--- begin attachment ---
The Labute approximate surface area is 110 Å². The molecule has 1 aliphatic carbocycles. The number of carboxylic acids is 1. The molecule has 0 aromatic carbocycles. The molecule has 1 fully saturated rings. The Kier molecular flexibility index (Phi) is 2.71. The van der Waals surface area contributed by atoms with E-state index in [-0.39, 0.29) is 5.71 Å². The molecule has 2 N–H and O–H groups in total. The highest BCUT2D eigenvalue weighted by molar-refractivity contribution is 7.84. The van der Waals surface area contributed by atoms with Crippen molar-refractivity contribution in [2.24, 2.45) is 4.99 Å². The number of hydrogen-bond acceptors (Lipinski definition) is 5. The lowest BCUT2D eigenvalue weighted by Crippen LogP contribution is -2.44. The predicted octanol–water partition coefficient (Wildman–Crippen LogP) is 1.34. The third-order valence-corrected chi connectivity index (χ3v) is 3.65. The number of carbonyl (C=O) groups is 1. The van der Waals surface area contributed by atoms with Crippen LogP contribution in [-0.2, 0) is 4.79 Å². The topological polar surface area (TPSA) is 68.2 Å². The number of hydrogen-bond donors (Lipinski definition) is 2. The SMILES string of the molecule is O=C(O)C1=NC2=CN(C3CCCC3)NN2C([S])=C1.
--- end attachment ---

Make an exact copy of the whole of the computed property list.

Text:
The Labute approximate surface area is 110 Å². The molecule has 1 aliphatic carbocycles. The number of carboxylic acids is 1. The molecule has 0 aromatic carbocycles. The molecule has 1 fully saturated rings. The Kier molecular flexibility index (Phi) is 2.71. The van der Waals surface area contributed by atoms with E-state index in [-0.39, 0.29) is 5.71 Å². The molecule has 2 N–H and O–H groups in total. The highest BCUT2D eigenvalue weighted by molar-refractivity contribution is 7.84. The van der Waals surface area contributed by atoms with Crippen molar-refractivity contribution in [2.24, 2.45) is 4.99 Å². The number of hydrogen-bond acceptors (Lipinski definition) is 5. The lowest BCUT2D eigenvalue weighted by Crippen LogP contribution is -2.44. The predicted octanol–water partition coefficient (Wildman–Crippen LogP) is 1.34. The third-order valence-corrected chi connectivity index (χ3v) is 3.65. The number of carbonyl (C=O) groups is 1. The van der Waals surface area contributed by atoms with Crippen LogP contribution in [-0.2, 0) is 4.79 Å². The topological polar surface area (TPSA) is 68.2 Å². The number of hydrogen-bond donors (Lipinski definition) is 2. The SMILES string of the molecule is O=C(O)C1=NC2=CN(C3CCCC3)NN2C([S])=C1.